Croatia has arty cities, tumbling waterfalls and rolling vineyards.
But most visitors are here for its 2000km (1242 mile) coastline, which tumbles down the Adriatic like a glorious, half-finished jigsaw. Here you’ll find idyllic coves, sophisticated ports and ferries that slip from island to island.
Choosing the best time to go to Croatia depends on what you want from your visit. High season brings hot sun and a party vibe, particularly on the Dalmatian Coast, home to highlights like walled Dubrovnik, its hip cousin Split, and Hvar Town’s classy waterfront. Shoulder season is quieter, and great for hiking and watersports, while winter lets you experience culture and festivals at off-season prices in the capital, Zagreb.
The south of Croatia is a little warmer than the north, but the main difference in temperature is between the coast and the interior. By the sea, summers are warm and winters relatively mild, while in the interior temperatures are more continental, with slightly warmer summer temperatures and colder winters.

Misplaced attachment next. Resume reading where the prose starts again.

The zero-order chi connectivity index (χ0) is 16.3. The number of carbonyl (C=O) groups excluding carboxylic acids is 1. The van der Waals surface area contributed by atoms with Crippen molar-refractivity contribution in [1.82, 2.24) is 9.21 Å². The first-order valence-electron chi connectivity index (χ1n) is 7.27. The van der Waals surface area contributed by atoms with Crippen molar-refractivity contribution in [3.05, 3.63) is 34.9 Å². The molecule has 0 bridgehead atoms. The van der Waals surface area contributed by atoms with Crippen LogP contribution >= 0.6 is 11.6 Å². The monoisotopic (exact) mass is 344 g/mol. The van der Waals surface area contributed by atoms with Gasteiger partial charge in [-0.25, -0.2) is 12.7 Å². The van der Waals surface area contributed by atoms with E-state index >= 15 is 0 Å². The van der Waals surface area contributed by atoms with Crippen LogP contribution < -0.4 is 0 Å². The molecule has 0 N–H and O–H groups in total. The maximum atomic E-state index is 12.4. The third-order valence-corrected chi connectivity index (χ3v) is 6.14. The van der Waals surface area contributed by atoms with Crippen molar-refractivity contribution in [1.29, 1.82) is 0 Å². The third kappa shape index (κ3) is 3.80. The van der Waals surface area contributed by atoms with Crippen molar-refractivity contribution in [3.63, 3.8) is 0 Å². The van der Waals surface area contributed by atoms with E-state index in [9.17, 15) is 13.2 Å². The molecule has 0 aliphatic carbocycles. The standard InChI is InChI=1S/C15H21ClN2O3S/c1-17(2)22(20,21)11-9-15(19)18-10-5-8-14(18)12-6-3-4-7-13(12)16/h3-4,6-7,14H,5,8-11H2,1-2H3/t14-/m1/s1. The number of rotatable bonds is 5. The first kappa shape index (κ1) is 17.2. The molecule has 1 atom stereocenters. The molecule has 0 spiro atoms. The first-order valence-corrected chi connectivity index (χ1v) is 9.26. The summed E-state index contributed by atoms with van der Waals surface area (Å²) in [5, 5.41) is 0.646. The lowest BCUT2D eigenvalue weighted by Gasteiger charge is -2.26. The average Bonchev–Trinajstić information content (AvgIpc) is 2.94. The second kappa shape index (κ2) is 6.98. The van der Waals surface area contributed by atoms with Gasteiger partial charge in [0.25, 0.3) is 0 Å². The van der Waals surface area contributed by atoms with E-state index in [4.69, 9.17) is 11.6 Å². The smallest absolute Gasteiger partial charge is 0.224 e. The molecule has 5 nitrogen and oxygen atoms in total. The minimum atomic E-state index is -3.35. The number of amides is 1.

This guide to what's happening through the year in Croatia can help you plan your trip.
July and August’s high season is the hottest time to visit
Croatia’s tourism peaks in July and August, when the Adriatic’s warm waters charm countless visitors. There are boat parties, medieval fairs, while the booze flows freely and the smarter resorts fill with yachters. It’s great fun, though afternoons are roasting hot, the lines at attractions are at their longest and accommodation costs rise. Inland, temperatures are higher but crowds less noticeable, and Zagreb empties as locals head for the coast.
May and September to October have sunshine and fewer crowds
Late spring and early fall are arguably the best time to visit Croatia. Sea temperatures are pleasant and there’s plenty of sunshine, but the country’s pebble beaches and rocky coves are relatively quiet. With endless still seas, May and September are great times to go sailing in Croatia. Onshore, this is the best time to cycle, hike or visit the national parks too. Better still, accommodations are also easier to come by than in high season.
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Accommodations are cheapest in November to April
There’s a reason the crowds stay away between November and April. The interior can be freezing, and while the coast is milder, it’s still affected by the bura wind that whips across the European plain, canceling ferries and snatching hats off heads.